Extreme weather events will be more frequent in a warming world.
Anyone reading the news about recent extreme weather events may understandably be confused by the varied statements regarding the attribution of these events to climate change. This debate seems to intensify each year but there is a danger that it is simply going round in circles -- pondering the same short-term questions at each occurrence without paying attention to the ultimate warning signs.
Australia’s floods in particular have inspired a range of media coverage including claims about the link between La Niña and climate change. La Niña is the name given to the extensive cooling of the central and eastern Pacific Ocean. In Australia (particularly eastern Australia), La Niña events are associated with wetter conditions. And scientists have attributed the Queensland floods to this year’s La Niña, which is the strongest such episode since 1974.
What we’re not certain about yet is the strength of any link between the intensity of La Niña events and climate change. Similarly, direct links between individual extreme weather events have yet to be found. But this doesn’t mean we should wait around to make decisions on climate action until we can identify and fully characterise such links. Direct cause and effect will remain hard to establish in any one case, but the overall pattern of extreme weather events we’re witnessing year after year is completely consistent with the widely accepted predictions of climate change impacts. If we wait for more proof of the link with climate change, it won’t be long before we are past the point of no return - if in fact we have not passed it already. It’s best to assume that, since climate change is with us here and now, the impacts will only get more severe, more costly and more damaging to society. And it makes sense to act in ways which have a chance of reducing the frequency of such catastrophic events, even if we don’t know for sure.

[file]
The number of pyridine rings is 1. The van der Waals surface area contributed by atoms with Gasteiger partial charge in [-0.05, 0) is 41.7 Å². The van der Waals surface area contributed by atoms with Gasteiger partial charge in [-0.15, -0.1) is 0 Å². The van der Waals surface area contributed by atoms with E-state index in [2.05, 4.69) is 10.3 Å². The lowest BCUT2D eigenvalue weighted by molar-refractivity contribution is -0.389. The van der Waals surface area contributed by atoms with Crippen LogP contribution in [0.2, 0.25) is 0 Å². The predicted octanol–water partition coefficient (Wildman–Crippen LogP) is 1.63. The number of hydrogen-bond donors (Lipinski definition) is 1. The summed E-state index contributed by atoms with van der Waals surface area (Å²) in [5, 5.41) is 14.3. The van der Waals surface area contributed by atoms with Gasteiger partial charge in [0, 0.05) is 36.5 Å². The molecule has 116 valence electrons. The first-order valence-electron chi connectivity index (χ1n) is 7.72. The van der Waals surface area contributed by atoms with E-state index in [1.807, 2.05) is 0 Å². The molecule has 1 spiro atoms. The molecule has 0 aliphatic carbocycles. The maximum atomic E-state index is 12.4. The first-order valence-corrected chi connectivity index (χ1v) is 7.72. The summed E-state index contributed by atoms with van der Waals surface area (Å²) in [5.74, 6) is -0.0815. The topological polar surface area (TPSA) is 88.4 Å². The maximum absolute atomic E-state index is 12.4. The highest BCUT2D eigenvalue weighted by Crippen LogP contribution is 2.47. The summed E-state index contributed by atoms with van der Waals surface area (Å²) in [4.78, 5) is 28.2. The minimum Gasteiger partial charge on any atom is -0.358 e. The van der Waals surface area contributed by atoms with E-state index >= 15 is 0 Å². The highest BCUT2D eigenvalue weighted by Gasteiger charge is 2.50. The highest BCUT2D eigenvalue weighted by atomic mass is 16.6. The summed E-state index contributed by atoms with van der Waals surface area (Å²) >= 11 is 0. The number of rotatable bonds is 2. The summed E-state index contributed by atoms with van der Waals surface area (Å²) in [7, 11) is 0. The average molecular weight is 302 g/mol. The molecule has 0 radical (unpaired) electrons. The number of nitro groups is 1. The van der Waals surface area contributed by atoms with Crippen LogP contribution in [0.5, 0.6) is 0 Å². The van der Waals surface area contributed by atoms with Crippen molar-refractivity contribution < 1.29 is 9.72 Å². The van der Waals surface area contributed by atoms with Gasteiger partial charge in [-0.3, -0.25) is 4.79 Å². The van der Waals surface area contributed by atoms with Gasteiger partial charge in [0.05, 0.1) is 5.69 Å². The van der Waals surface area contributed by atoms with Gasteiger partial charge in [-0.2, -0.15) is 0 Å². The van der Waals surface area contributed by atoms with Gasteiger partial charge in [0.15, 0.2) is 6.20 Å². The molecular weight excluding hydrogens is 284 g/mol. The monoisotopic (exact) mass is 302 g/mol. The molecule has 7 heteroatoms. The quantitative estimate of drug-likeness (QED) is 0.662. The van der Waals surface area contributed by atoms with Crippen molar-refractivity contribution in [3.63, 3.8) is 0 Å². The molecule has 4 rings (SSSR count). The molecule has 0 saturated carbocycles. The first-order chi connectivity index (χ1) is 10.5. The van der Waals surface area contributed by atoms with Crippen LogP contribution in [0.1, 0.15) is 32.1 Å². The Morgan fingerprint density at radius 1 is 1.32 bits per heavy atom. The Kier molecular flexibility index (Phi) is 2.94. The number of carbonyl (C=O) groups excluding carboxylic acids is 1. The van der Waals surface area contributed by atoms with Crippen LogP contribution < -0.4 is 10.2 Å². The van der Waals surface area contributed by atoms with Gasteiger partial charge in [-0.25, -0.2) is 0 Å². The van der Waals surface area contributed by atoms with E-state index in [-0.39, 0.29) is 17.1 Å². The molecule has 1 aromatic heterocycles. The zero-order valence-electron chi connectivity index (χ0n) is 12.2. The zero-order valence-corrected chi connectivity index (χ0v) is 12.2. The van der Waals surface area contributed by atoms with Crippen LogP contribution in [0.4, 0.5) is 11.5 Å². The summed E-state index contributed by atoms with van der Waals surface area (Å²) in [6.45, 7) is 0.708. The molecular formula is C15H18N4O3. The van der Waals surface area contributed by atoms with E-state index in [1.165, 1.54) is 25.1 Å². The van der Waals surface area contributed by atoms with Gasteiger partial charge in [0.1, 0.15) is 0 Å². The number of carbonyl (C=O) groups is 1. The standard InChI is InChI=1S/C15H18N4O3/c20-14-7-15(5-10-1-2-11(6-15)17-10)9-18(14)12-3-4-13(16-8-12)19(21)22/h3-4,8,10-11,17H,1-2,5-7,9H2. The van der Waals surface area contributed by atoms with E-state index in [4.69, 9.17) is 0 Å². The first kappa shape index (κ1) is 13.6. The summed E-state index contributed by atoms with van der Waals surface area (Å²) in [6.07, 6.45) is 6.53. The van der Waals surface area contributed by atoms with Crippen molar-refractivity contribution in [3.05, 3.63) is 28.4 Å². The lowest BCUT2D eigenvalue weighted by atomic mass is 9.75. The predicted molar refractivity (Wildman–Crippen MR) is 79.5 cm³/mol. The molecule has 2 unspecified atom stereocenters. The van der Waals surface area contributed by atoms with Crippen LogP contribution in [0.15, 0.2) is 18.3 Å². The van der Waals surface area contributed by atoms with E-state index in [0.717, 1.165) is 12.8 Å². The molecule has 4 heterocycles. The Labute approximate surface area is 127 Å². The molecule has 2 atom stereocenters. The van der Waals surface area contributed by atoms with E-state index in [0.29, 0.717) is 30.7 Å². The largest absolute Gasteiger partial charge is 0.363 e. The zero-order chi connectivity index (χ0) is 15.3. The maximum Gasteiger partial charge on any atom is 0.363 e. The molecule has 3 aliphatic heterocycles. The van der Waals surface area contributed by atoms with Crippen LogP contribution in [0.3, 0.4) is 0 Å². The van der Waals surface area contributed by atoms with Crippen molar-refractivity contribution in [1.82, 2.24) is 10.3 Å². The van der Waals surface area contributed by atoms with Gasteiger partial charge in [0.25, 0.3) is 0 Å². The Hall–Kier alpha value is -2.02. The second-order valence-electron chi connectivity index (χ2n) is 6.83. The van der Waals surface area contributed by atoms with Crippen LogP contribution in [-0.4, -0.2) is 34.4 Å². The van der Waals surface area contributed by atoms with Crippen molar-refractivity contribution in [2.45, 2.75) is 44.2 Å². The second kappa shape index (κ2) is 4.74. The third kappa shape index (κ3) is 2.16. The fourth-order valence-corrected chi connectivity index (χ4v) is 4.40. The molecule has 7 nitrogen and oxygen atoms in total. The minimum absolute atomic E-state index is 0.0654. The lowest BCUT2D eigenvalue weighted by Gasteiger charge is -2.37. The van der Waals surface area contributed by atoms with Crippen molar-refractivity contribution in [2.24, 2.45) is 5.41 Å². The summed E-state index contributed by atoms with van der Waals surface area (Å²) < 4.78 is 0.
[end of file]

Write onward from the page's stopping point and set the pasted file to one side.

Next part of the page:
10/30/2006 Thai Buddhist monks wade through rising flood waters from the Chao Phraya River as they collect food on Koh Kred, an island near Bangkok. Earlier in the year, scientists warned that Thailand would experience more frequent extreme weather events due to the impacts of climate change.
In 2002, we featured a story about extreme weather events including floods in Eastern Europe, giant smog clouds in Asia, floods and droughts in India and China, heatwaves in Canada, the US and Australia. This story included the following statement by Pier Vellinga, a climatologist at Amsterdam University:
"Warmer weather fuels natural disasters. Few places in the world will be spared from climatic disruptions. We can say with reasonable confidence that human-induced climate change is now affecting the frequency and intensity of extreme weather events."
In 2003, we said “while no one weather event can be directly linked to climate change, a warmer climate means more storms, floods and droughts”. The heatwaves and droughts in Europe that year were consistent with predictions made by scientists a few years earlier:
"Climate change will bring warm, wet weather, which will encourage plants to grow, followed by long periods of drought, during which they will burn," -- Meinrat Andreae, Max Planck Institute for Chemistry, August 2001.
In 2004, we were writing about extreme weather events becoming more common due to climate change. And in 2007, we documented the computer models predicting extreme and shifting weather patterns -- more heavy rain in some areas, crippling drought in others. And there was even a scientific study, published in the journal Nature, which compared recorded precipitation to predicted precipitation under climate change scenarios. This suggested that weather patterns were already changing.
It seems to me that time is running out. We can debate the issue endlessly. But each extreme weather event, whatever the strength of its underlying link to climate change, only serves to emphasise the consequences of such phenomena in terms of structural damage and human suffering. It also highlights our limited ability, despite technological advancement, to predict, mitigate and recover from them. They are yet another painful reminder of the urgent necessity for the deep cuts in greenhouse gas emissions, cuts that the Energy Revolution could deliver.
So, enough is enough! It’s time to act.
Dr. Paul Johnston is principal scientist at the Greenpeace Research Laboratories at the University of Exeter and Head of the Greenpeace International Science Unit.
Image © Greenpeace / Vinai Dithajohn